Explore your home equity loan options here to see if it makes sense for you.

Why a cash-out refinance may be better in today’s rate environment

While a cash-out refinance might not be the best option for those with existing low mortgage rates, more recent homeowners might have borrowed at higher rates and thus might be better off with a cash-out refinance.

“If a homeowner’s interest rate on their first mortgage is above 6% and they’re looking to access a significant amount of equity, a cash-out refinance is more likely to be the right choice,” says Levinsohn.

It’s also possible that those who want to borrow a substantial amount find it’s less expensive overall to do a cash-out refinance.

“In such circumstances, it’s crucial for homeowners to meticulously calculate the aggregate monthly payments to determine which option is financially less burdensome,” says Levinsohn.

For those who don’t have an existing mortgage, such as those who finished paying off their homes, a cash-out refinance could also be a better option than a home equity loan.

Cash-out refinances act as primary mortgages, which are generally less risky to lenders than second mortgages, i.e., home equity loans. So, cash-out refinances typically have lower rates than home equity loans, making the former often a better option for those without a current mortgage, explains Levinsohn.

Some homeowners might also find it easier to qualify for cash-out refinances, although that doesn’t mean you should ignore the risk of taking on more debt.

“Since a home equity loan would be a second lien on the property, and in instances where a property was to go into foreclosure, it would only be paid back after the existing senior lien is paid in full, which means that potentially it may not be paid back in full or paid back at all,” says Tooley. “Due to this additional risk, many lenders and investors could have tougher qualifying criteria like higher credit score requirements, stiffer debt-to-income limits as well as capped loan-to-value.”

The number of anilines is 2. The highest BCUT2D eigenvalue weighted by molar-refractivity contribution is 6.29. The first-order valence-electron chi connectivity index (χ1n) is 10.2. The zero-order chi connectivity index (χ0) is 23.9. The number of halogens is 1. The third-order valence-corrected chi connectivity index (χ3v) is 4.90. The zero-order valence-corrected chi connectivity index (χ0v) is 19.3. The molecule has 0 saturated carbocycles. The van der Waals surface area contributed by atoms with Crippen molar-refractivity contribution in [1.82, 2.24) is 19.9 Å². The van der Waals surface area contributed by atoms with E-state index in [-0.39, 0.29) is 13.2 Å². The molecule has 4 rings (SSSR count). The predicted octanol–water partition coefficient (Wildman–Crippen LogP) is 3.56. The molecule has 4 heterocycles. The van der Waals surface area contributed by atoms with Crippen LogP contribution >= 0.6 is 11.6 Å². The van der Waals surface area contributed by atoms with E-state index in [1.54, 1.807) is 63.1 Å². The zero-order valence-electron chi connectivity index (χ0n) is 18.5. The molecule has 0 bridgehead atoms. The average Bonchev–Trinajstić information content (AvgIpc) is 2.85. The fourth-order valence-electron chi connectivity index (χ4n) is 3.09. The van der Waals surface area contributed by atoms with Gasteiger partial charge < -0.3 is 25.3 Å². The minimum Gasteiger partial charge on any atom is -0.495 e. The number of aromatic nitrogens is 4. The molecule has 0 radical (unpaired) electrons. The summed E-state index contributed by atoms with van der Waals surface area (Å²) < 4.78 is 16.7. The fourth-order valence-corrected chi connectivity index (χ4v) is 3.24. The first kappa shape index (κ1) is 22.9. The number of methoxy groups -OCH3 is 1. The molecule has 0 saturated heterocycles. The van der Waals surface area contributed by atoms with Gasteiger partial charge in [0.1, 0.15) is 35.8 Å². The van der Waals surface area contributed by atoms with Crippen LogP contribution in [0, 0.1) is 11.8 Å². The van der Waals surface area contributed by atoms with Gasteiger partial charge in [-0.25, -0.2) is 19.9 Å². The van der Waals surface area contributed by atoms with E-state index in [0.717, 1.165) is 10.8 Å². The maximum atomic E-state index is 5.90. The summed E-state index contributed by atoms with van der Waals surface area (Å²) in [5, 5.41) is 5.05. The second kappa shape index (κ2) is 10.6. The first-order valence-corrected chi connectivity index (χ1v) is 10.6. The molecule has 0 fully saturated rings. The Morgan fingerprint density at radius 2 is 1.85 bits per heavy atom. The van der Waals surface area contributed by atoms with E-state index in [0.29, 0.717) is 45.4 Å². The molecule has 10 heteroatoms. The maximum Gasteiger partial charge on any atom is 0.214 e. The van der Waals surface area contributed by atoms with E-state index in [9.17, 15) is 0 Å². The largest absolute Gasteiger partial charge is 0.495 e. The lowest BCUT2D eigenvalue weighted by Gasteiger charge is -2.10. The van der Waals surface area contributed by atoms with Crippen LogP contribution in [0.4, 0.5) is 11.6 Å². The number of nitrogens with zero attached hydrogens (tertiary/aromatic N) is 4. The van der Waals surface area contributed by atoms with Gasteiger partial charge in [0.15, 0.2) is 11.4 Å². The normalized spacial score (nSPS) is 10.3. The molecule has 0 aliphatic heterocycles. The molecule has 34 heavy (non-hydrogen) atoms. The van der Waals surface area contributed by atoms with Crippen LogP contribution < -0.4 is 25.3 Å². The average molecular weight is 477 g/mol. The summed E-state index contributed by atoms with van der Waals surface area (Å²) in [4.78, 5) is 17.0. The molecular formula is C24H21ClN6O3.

Explore your mortgage refinancing options here to learn more.

Consider what works for you

Figuring out whether to take out a home equity loan or a cash-out refinance is a highly personal decision. While there might be some situations where one is generally more favorable than the other, it all comes down to personal factors like your current mortgage rate and the rates you qualify for.

“Home equity loans are different than standard mortgages because they are not government insured like FHA, VA, or USDA loans, nor do they follow most Fannie Mae and Freddie Mac requirements. As a result of this, home equity loan terms and requirements can vary quite a bit from lender to lender, so the best way to figure out what is best for you is to start making calls to compare,” says Tooley. You can easily compare home equity rates and lenders here now.

You also might find that other types of financing, like a home equity line of credit (HELOC), work better for your situation, such as if you want to borrow in smaller increments over time. Consider speaking with a trusted real estate or financial advisor who can help you determine what makes sense for you.



Please enter your comment!
Please enter your name here